R’s: Hot Streaks & Bold Moves

I intentionally held off writing about the Royals activity at the trade deadline because I didn’t want to be responsible for jinxing their hot streak. Fortunately, after winning 10 of 11, they’ve now lost 3 of 4, so any bad stretch is not on me.

First off, what a great run! Right after I said they needed to go 6–3 in the nine games leading up to their trip to Boston, they went 8–1. Then won 2 of 3 in Boston. That’s not a bad way to go into August! Sadly The Indians were just as hot, and the Royals only took a game off their lead over that stretch. But they also solidified themselves in the second Wild Card spot for the time being. I’d much rather they win the division and not have to play a single-elimination game against Boston or New York, but being in the playoffs is the important thing.

In the midst of that hot streak, the Royals were one of the bigger buyers before the trade deadline. They grabbed a starter and two back-end relievers from San Diego. Then they reacquired Melky Cabrera to add another bat to the lineup.

Overall, I thought these were great trades. Of course, Trevor Cahill got shelled pretty good in his first start and Ryan Buchter contributed mightily to the bullpen meltdown and led to the winning streak ending on Saturday. But Brandon Maurer has looked pretty good when he’s been in. Cahill is likely the biggest piece of that deal. He at least gives the Royals a proven MLB starter in that #5 slot. If he gets his shit figured out and can go 5–6 strong innings every outing, that will be huge for this team.

But Maurer could be just as big. Joakim Soria has struggled of late. Kelvin Herrera hasn’t been as dominant as a closer as he was in the 8th inning role. Maurer was the Padres’ closer, and shouldn’t have any trouble handling high pressure situations late. He gives the Royals another power arm that can pitch at any point late in games. He will most likely be a 7th inning guy. But he gives the R’s flexibility to slide him in anywhere in the last three innings if needed.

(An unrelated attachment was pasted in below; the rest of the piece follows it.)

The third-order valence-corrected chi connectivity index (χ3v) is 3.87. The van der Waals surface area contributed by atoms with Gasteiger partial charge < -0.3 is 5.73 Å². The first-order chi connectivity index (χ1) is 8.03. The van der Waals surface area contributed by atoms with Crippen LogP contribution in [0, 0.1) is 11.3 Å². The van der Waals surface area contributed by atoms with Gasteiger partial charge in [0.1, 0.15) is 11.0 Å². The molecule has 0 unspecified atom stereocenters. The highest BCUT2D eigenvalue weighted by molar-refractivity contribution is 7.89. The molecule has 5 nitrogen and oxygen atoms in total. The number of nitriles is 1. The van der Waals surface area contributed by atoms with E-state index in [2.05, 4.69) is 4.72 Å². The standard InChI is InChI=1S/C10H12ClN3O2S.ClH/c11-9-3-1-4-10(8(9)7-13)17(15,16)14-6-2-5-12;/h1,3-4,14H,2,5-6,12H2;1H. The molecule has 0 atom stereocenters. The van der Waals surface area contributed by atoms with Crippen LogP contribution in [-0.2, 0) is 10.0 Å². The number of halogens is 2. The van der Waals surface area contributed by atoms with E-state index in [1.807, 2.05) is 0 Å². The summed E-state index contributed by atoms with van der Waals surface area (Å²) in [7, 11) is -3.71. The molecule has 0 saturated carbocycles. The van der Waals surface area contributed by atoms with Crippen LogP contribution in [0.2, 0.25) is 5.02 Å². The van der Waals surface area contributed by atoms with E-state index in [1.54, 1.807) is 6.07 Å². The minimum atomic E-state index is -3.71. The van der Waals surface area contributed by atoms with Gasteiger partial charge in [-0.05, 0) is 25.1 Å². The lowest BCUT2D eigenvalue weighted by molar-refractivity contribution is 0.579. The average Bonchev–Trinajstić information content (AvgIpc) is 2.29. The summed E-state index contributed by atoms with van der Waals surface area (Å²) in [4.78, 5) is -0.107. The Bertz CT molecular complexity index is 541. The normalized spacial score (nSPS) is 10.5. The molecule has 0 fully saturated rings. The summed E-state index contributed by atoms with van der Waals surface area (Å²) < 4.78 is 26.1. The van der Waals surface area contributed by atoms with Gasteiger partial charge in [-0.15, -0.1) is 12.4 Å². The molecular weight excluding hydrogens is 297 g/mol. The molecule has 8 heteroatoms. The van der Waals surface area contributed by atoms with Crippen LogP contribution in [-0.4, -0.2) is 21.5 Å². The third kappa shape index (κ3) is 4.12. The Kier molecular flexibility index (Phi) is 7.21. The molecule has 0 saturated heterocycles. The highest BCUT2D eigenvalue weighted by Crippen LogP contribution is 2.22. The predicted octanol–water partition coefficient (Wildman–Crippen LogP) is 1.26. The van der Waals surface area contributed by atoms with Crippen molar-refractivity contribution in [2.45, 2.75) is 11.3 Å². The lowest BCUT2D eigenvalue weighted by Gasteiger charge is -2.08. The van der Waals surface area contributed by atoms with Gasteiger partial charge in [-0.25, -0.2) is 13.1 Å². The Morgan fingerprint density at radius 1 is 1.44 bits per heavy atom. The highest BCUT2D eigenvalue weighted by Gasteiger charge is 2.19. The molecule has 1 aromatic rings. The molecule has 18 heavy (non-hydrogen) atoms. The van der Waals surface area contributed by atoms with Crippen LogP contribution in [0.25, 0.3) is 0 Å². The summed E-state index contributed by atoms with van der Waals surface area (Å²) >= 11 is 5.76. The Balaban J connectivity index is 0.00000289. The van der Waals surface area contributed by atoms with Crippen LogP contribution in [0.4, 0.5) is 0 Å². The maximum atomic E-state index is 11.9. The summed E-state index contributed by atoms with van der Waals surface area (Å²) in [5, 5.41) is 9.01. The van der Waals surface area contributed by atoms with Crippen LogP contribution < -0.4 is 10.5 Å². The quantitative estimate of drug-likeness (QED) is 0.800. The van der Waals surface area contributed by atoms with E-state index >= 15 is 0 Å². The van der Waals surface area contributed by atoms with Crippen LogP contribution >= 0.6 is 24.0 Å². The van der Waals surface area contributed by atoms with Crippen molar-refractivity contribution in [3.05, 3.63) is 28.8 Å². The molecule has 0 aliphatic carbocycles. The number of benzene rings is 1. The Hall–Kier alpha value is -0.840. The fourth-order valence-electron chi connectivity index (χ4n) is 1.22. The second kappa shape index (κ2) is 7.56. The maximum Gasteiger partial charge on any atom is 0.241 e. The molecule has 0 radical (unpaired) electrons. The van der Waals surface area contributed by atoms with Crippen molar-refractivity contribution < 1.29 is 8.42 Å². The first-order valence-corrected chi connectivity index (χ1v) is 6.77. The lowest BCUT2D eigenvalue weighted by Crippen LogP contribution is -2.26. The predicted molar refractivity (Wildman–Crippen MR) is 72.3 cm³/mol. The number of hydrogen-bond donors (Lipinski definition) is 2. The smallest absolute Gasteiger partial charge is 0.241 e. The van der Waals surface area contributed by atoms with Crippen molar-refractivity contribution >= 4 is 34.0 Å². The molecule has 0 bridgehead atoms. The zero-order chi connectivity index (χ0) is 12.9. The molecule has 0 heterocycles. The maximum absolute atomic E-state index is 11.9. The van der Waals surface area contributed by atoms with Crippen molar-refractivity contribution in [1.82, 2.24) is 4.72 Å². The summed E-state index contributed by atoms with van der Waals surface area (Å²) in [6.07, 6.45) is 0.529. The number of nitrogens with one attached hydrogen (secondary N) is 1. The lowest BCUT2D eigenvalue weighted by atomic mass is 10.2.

Despite his PED issues after he left the Royals, I, like a lot of R’s fans, love Cabrera. He’s not the same player he was when he had an awesome year with the club in 2011. But he’s still a really solid hitter who can keep either Brandon Moss or Alex Gordon out of the lineup when needed.

So, at the moment of each trade, I loved them. The Royals didn’t give up too much to get four new players, two of which they control past this season.

Now, of course, the catch is these guys have to perform. Cahill and Buchter have made less-than-stellar first impressions. And Melky didn’t get a hit until his eighth at bat as a Royal. Small samples sizes, etc., etc., etc. I still think these deals make the Royals better.

The last couple weeks have felt more like late September than late July. I’ve watched or listened to the R’s each night while keeping an eye on the Indians, Yankees, Rays, and Mariners scores. I’ve been looking ahead to see how each team’s schedules compare. Each morning L will ask me, “Did they win?!?!” I kept having to remind myself that there are still two months of baseball left. The Royals aren’t going to play .900 ball for two months. Nor are the Indians. Just keep winning series, keep having positive road trips, and this team will be right in the middle of the playoff hunt as we move into fall.

This ‘n’ That

M had a great time at camp. We picked her up Friday afternoon and, just like last year, she shared every detail of her week for the next 90 minutes as we drove home. Well, this year was a little different since C had been at camp two weeks before and would occasionally interrupt to ask a question or share something from her experience. But, mostly, it was M talking.

Last weekend was also the festival at the church around the corner where the girls went to preschool. We’re usually at the lake that weekend, but with us taking the weekend off, we walked over on Friday night with our neighbors. It’s been at least four years since we went, so this visit was a lot different. In the past S and I took the girls to each ride, monitored their use of tickets and purchases of snacks, etc. This time we turned M and C loose with their buddies and a fistful of ride tickets. L isn’t into big kid rides at all, so S took her to the smaller ones. And my friend next door and I bought a beer, parked ourselves in kind of the middle of the midway, and kept an eye on things.